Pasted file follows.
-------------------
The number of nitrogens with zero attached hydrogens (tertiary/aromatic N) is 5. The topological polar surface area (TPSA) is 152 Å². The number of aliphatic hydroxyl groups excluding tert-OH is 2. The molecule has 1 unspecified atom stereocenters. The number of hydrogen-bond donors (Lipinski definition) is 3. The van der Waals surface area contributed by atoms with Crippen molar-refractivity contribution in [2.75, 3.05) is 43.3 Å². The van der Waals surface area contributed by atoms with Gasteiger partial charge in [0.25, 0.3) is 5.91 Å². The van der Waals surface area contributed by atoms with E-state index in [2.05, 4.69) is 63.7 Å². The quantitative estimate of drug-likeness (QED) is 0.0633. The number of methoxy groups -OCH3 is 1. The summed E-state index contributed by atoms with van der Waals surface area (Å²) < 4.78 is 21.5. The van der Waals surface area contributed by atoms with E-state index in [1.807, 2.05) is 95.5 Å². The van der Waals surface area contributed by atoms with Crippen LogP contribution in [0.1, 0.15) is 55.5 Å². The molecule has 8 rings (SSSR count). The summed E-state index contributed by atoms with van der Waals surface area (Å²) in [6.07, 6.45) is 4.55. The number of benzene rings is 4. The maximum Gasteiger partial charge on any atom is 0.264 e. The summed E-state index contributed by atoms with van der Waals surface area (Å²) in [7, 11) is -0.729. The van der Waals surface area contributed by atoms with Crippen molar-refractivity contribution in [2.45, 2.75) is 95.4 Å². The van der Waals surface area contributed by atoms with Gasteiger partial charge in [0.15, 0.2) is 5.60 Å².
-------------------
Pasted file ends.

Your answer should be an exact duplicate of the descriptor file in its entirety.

The number of nitrogens with zero attached hydrogens (tertiary/aromatic N) is 5. The topological polar surface area (TPSA) is 152 Å². The number of aliphatic hydroxyl groups excluding tert-OH is 2. The molecule has 1 unspecified atom stereocenters. The number of hydrogen-bond donors (Lipinski definition) is 3. The van der Waals surface area contributed by atoms with Crippen molar-refractivity contribution in [2.75, 3.05) is 43.3 Å². The van der Waals surface area contributed by atoms with Gasteiger partial charge in [0.25, 0.3) is 5.91 Å². The van der Waals surface area contributed by atoms with E-state index in [2.05, 4.69) is 63.7 Å². The quantitative estimate of drug-likeness (QED) is 0.0633. The number of methoxy groups -OCH3 is 1. The summed E-state index contributed by atoms with van der Waals surface area (Å²) < 4.78 is 21.5. The van der Waals surface area contributed by atoms with E-state index in [1.807, 2.05) is 95.5 Å². The van der Waals surface area contributed by atoms with Crippen LogP contribution in [0.1, 0.15) is 55.5 Å². The molecule has 8 rings (SSSR count). The summed E-state index contributed by atoms with van der Waals surface area (Å²) in [6.07, 6.45) is 4.55. The number of benzene rings is 4. The maximum Gasteiger partial charge on any atom is 0.264 e. The summed E-state index contributed by atoms with van der Waals surface area (Å²) in [7, 11) is -0.729. The van der Waals surface area contributed by atoms with Crippen molar-refractivity contribution in [2.45, 2.75) is 95.4 Å². The van der Waals surface area contributed by atoms with Gasteiger partial charge in [0.15, 0.2) is 5.60 Å².